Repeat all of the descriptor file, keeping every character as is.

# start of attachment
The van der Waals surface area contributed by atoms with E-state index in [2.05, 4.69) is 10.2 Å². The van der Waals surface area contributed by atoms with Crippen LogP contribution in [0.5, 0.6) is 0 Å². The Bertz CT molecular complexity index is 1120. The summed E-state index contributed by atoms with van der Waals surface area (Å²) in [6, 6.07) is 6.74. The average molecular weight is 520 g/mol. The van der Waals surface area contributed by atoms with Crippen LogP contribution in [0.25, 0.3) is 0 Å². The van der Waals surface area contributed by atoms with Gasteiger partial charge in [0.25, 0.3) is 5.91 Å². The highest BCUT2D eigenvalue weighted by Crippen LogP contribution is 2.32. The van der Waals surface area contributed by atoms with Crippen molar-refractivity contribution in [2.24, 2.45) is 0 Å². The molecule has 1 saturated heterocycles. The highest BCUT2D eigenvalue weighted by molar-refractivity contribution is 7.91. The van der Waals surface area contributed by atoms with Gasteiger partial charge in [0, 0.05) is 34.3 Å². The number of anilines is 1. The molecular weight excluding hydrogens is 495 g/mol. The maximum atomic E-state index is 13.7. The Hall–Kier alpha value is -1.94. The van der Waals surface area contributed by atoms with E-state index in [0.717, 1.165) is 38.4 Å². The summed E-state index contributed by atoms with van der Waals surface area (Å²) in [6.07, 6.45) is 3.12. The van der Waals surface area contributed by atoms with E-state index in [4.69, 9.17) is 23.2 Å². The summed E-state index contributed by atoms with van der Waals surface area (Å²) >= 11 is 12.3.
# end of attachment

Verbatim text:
The van der Waals surface area contributed by atoms with E-state index in [2.05, 4.69) is 10.2 Å². The van der Waals surface area contributed by atoms with Crippen LogP contribution in [0.5, 0.6) is 0 Å². The Bertz CT molecular complexity index is 1120. The summed E-state index contributed by atoms with van der Waals surface area (Å²) in [6, 6.07) is 6.74. The average molecular weight is 520 g/mol. The van der Waals surface area contributed by atoms with Crippen LogP contribution in [0.25, 0.3) is 0 Å². The van der Waals surface area contributed by atoms with Gasteiger partial charge in [0.25, 0.3) is 5.91 Å². The highest BCUT2D eigenvalue weighted by Crippen LogP contribution is 2.32. The van der Waals surface area contributed by atoms with Crippen molar-refractivity contribution in [2.24, 2.45) is 0 Å². The molecule has 1 saturated heterocycles. The highest BCUT2D eigenvalue weighted by molar-refractivity contribution is 7.91. The van der Waals surface area contributed by atoms with Gasteiger partial charge in [0, 0.05) is 34.3 Å². The number of anilines is 1. The molecular weight excluding hydrogens is 495 g/mol. The maximum atomic E-state index is 13.7. The Hall–Kier alpha value is -1.94. The van der Waals surface area contributed by atoms with E-state index in [0.717, 1.165) is 38.4 Å². The summed E-state index contributed by atoms with van der Waals surface area (Å²) in [6.07, 6.45) is 3.12. The van der Waals surface area contributed by atoms with E-state index in [4.69, 9.17) is 23.2 Å². The summed E-state index contributed by atoms with van der Waals surface area (Å²) >= 11 is 12.3.